(EDITOR’S NOTE: This is the final article in a series on Cohort 3 of “Innovation Crossroads.” Earlier this year, the cohort graduated from the program. Each article focused on what’s next for the innovators.)
By Kailyn Lamb, Marketing Content Writer and Editor, PYA
After the pandemic, William Fitzhugh is looking to expand his company’s vision into the device application space.
Fitzhugh, the Chief Executive Officer and Founder of American Nanotechnologies, Inc. (ANI), joined Cohort 3 of “Innovation Crossroads” to develop a purification platform for carbon nanotubes. The platform would enable ANI to sort nanotubes based on different variables and be a materials provider for companies looking for cost-effective sorted product. Read more in this teknovation.biz article. Now, Fitzhugh is also looking into the applications of these materials.
“While we’re still focused on providing value by delivering high-quality processing, we think there is more value to be created/captured by reaching down into application spaces,” he said.
Fitzhugh said he has partnered with multiple universities to help develop new applications using his materials, including sensor work he did for a Small Business Technology Transfer (STTR) contract through the U.S. Air Force AFWERX program. Read more in this teknovation.biz article.
Like a few other “Innovation Crossroads” fellows, Fitzhugh moved his research into the Spark Innovation Center after lab space became restricted at Oak Ridge National Laboratory (ORNL) during the pandemic. Fitzhugh said he is working on building a commercial reactor there. Although not having access to the lab was challenging, Fitzhugh said he found an upside in having more time to focus on business development.
“On the plus side, the limited lab access really forced us to take time to focus on our business development activities and our vision for the future,” Fitzhugh said. “A lot of the time in hard tech companies you get too focused on the tech and miss the forest for the trees.”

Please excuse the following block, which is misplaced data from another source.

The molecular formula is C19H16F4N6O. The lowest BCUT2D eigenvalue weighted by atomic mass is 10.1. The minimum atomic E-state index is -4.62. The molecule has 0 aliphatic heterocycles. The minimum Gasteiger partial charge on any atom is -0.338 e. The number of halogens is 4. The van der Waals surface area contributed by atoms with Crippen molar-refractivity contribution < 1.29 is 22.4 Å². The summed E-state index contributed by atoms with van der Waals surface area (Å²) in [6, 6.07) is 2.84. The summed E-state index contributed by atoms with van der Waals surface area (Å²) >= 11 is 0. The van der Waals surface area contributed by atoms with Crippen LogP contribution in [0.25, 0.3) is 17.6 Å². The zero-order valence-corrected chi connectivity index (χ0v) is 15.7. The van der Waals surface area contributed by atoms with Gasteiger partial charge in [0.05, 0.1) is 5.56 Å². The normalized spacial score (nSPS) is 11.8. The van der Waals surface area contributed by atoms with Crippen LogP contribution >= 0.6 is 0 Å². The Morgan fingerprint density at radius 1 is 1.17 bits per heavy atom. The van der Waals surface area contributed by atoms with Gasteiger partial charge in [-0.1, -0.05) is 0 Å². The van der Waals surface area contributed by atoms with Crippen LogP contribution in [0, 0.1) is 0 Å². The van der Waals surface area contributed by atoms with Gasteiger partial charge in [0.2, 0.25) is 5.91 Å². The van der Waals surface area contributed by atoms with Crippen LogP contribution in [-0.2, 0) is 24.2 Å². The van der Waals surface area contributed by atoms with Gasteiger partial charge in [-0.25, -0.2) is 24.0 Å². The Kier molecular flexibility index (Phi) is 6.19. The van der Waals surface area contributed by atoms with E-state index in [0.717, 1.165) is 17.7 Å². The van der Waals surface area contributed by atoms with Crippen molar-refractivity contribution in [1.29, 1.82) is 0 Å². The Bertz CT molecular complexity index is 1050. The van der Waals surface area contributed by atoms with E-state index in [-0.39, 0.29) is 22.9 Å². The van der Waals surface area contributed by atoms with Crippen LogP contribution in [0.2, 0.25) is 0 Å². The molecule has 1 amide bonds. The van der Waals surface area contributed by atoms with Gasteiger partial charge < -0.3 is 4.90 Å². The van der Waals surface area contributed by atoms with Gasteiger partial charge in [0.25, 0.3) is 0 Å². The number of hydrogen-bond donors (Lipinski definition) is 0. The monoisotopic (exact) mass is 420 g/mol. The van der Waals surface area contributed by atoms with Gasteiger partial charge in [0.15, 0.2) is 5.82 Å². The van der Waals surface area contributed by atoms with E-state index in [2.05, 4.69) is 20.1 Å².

In addition to expanding his business model, Fitzhugh made his first senior technical hire for a research scientist who started in October. “We’re brought him on to focus on using our unique material processing supply to demonstrate next-generation sensors,” Fitzhugh said.
Right now, the focus is on getting the reactor ready to provide a minimum viable product. Then, ANI can begin with small-volume sales of the refined material to the research market. Fitzhugh added that the same supply will also go toward the device applications the company is working on.
Recently, Fitzhugh was one of the 23 companies awarded a grant from Launch Tennessee’s “Tennessee SBIR/STTR Matching Fund Grant Program.” ANI received $50,000 from the program. Read more in this teknovation.biz article.
These non-dilutive funds are important for a start-up, particularly because access to capital remains a challenge, Fitzhugh said.
“Launch TN has made some great financial resources available to companies in Tennessee. I would strongly encourage our state legislators to continue supporting Launch, particularly the SBIR matching fund,” he said.
Final updates on the other six members of Cohort 3 can be found here: